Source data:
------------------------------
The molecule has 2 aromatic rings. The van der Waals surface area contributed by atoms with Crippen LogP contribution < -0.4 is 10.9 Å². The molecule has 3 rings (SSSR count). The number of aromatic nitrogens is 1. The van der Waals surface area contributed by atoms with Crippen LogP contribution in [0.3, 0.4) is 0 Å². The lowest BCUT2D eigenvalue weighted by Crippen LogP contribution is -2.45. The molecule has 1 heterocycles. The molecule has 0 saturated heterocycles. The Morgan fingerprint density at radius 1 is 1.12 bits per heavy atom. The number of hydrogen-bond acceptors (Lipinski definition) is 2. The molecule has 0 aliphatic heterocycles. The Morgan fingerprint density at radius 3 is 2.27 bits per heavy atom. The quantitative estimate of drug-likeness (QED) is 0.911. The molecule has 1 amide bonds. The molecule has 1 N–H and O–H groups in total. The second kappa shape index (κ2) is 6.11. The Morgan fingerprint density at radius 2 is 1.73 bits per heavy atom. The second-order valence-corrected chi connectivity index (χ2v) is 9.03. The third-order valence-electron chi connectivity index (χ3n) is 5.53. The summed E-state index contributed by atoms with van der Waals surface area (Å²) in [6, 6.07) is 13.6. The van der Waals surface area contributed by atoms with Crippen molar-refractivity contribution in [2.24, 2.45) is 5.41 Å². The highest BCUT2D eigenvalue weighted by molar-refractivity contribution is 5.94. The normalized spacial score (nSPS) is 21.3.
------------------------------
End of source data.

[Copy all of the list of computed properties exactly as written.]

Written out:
The molecule has 2 aromatic rings. The van der Waals surface area contributed by atoms with Crippen LogP contribution < -0.4 is 10.9 Å². The molecule has 3 rings (SSSR count). The number of aromatic nitrogens is 1. The van der Waals surface area contributed by atoms with Crippen LogP contribution in [0.3, 0.4) is 0 Å². The lowest BCUT2D eigenvalue weighted by Crippen LogP contribution is -2.45. The molecule has 1 heterocycles. The molecule has 0 saturated heterocycles. The Morgan fingerprint density at radius 1 is 1.12 bits per heavy atom. The number of hydrogen-bond acceptors (Lipinski definition) is 2. The molecule has 0 aliphatic heterocycles. The Morgan fingerprint density at radius 3 is 2.27 bits per heavy atom. The quantitative estimate of drug-likeness (QED) is 0.911. The molecule has 1 amide bonds. The molecule has 1 N–H and O–H groups in total. The second kappa shape index (κ2) is 6.11. The Morgan fingerprint density at radius 2 is 1.73 bits per heavy atom. The second-order valence-corrected chi connectivity index (χ2v) is 9.03. The third-order valence-electron chi connectivity index (χ3n) is 5.53. The summed E-state index contributed by atoms with van der Waals surface area (Å²) in [6, 6.07) is 13.6. The van der Waals surface area contributed by atoms with Crippen molar-refractivity contribution in [2.24, 2.45) is 5.41 Å². The highest BCUT2D eigenvalue weighted by molar-refractivity contribution is 5.94. The normalized spacial score (nSPS) is 21.3.